Like thousands of others in Lower Manhattan, Gloria Knight fled for her life on Sept. 11, escaping fumes and fire.
She was ordered out of the subway by police officers, and ran across the Manhattan Bridge to Brooklyn. It was on the bridge that she collapsed with a heart attack and stroke.
But because Knight, then 71, was technically outside of Manhattan when she took ill, she was ineligible for coverage from the Zadroga Act, a federal reimbursement fund for Sept. 11 survivors.
Just last week, the Zadroga Act zone — the area where survivors are eligible for monetary compensation if they missed work due to a 9/11-related injury or illness — was expanded from Reade Street up to Canal Street. And anyone who lives or works below Houston Street is eligible for free health care for Sept. 11-related illnesses.
But for people like Knight, who died in 2004 of complications following the stroke, the expanded boundaries mean nothing. The Manhattan Bridge falls outside the zone.
“Her face was covered in smoke and ash and sweat,” said Michael Weinstock, Knight’s attorney.
“To say that she wasn’t in the zone of danger is just flat-out offensive,”he added.
Weinstock said he tried to get Knight’s skyrocketing medical bills covered before she died, but was rejected.
Good health: Like dust in the wind?
In Lillian Bermudez’s apartment on Delancey Street, dust from the attacks wafted through open windows. In October 2001, her son Mitchelin, then 12, developed asthma and nearly died from an attack.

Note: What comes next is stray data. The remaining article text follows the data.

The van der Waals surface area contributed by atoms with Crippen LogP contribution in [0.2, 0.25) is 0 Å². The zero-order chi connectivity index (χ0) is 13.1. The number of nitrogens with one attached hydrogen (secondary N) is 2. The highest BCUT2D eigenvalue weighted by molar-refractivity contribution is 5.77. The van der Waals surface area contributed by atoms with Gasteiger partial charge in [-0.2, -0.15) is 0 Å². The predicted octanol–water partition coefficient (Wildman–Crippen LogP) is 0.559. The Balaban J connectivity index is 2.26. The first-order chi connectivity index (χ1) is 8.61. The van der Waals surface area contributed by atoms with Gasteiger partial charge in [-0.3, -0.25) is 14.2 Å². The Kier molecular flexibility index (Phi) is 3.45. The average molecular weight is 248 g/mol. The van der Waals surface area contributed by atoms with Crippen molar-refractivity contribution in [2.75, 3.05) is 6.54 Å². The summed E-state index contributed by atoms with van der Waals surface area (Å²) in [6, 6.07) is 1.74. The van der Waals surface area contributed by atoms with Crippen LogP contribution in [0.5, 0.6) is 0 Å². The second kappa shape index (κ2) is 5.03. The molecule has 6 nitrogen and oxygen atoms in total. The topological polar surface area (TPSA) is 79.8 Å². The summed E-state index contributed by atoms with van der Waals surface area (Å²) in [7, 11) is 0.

Because Bermudez, 57, lives south of Houston, she qualifies for free health care for her son. However, because she lives north of Canal Street, she is ineligible to apply for extra help from the monetary fund.
“They’re talking about ‘The air couldn’t have come all this way, all that dust couldn’t have been getting this way,’” said Bermudez. “It gets me angry because my son almost died on me and they’re saying that nothing happened.”
“Her health didn’t start deteriorating until that day on the bridge with all the soot and everything. If she wasn’t there, how did she get the soot and everything on her?” Annette Shakeema Small, Gloria Knight’s granddaughter
“There is no way that that dust cloud, that really dense, dark dust cloud, stopped at Reade Street.” Kimberly Flynn, 9/11 Environmental Action director
“The effected area is much wider than the zone of compensation that they’re talking about. It’s terrible.” Ann Warner Arlen, a Sullivan Street resident who suffers breathing problems but is not eligible to apply for the compensation fund because she is north of Canal Street